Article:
“And it happened that while Apollos was at Corinth, Paul passed through the inland country and came to Ephesus. There he found some disciples. 2 And he said to them, “Did you receive the Holy Spirit when you believed?” And they said, “No, we have not even heard that there is a Holy Spirit.” 3 And he said, “Into what then were you baptized?” They said, “Into John’s baptism.” 4 And Paul said, “John baptized with the baptism of repentance, telling the people to believe in the one who was to come after him, that is, Jesus.” 5 On hearing this, they were baptized in the name of the Lord Jesus. 6 And when Paul had laid his hands on them, the Holy Spirit came on them, and they began speaking in tongues and prophesying.” (Acts 19:1–6)
In Ephesus, Paul met 12 men who professed to be followers of God but had no knowledge of the Holy Spirit. Dr. Simon Kistemaker writes, “A Christian without the Spirit is a contradiction of terms (Romans 8:9). Faith, or belief, without the Spirit is nothing more than nodding consent.”
These 12 individuals had not heard or received the true Gospel. They made no mention of the person and work of Jesus Christ neither did they know about the Spirit’s work on the Day of Pentecost. If they had followed the Lord in believer’s baptism, at the very least they would have been baptized in the name of the Father, the Son and the Holy Spirit. Paul concluded that these men were not true believers in Christ.
What did the apostle do? He did not compromise biblical truth for the sake of good feelings between people. Paul did not wish these men well, bid them good fortune in their travels, and assume that they were truly converted. He continued to ask spiritually diagnostic questions of them.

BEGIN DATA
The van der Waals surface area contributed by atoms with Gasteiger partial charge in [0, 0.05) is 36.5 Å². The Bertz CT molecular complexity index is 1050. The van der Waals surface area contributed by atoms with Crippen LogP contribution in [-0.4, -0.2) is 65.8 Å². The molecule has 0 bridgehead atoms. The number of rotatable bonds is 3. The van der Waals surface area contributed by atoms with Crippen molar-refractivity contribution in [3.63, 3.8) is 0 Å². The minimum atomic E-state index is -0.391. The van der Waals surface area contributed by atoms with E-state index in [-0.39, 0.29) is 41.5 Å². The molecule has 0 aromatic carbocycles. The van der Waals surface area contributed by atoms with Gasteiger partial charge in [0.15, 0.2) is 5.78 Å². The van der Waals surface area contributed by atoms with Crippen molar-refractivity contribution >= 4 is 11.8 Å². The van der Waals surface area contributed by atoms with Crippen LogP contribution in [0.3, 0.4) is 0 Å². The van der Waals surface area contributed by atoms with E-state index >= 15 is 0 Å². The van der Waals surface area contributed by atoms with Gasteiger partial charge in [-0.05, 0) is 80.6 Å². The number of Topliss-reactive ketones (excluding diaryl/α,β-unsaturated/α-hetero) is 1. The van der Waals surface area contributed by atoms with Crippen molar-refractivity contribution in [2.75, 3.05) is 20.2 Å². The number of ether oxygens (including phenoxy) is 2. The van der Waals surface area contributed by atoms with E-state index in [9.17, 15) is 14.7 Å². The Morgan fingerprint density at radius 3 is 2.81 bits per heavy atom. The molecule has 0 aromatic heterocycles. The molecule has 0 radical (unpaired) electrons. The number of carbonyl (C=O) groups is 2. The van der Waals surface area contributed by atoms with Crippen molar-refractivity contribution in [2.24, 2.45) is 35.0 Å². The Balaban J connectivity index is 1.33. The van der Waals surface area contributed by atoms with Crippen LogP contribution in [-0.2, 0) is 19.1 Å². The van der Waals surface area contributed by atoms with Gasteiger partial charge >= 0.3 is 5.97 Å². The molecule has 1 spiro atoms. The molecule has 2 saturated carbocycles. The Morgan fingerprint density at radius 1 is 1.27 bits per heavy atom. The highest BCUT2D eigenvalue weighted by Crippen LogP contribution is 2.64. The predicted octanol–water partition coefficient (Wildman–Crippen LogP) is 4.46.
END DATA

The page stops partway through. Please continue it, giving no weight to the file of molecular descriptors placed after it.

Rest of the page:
He discovered that they were not followers of Jesus but rather disciples of John the Baptist. It was then that Paul said, “John baptized with the baptism of repentance, telling the people to believe in the one who was to come after him, that is, Jesus.”
The text gives every indication that these men were then truly converted because they were subsequently baptized in the name of the Lord Jesus Christ. If Paul baptized them, and there is every indication that he personally did, he would not have done so if they were not truly converted.
Dr. R. C. Sproul writes, “Paul then lays his hands on the men and they receive the Holy Spirit, along with the supernatural manifestation of tongues and prophecy. This is the fourth incident in Acts of a group of people being so baptized by the Spirit, along with Jewish disciples (2:4), the Samaritans (8:17), and the God-fearers (10:44).”
A new group of people, Gentiles lacking any knowledge of the Gospel, become converts and followers of Jesus Christ. The Gospel extends to all kinds of people.
Make sure the Gospel you are believing, and the Gospel you are presenting and sharing, is the true biblical Gospel. We must be loving but we must always speak the truth (Ephesians 4:15-16). When we lovingly speak the truth, we give every evidence that we love those to whom we are speaking.
Dr. Sproul concludes by saying, “Paul’s questions implied that believers can know that they have the Holy Spirit. How about you? Have you experienced His comfort, reminding you of God’s promises? Have you come under His conviction of sin? Have you seen His hand guiding your growth in holiness?
Take time today to mediate upon these questions and evaluate the Spirit’s work in your own life.
Sol deo Gloria!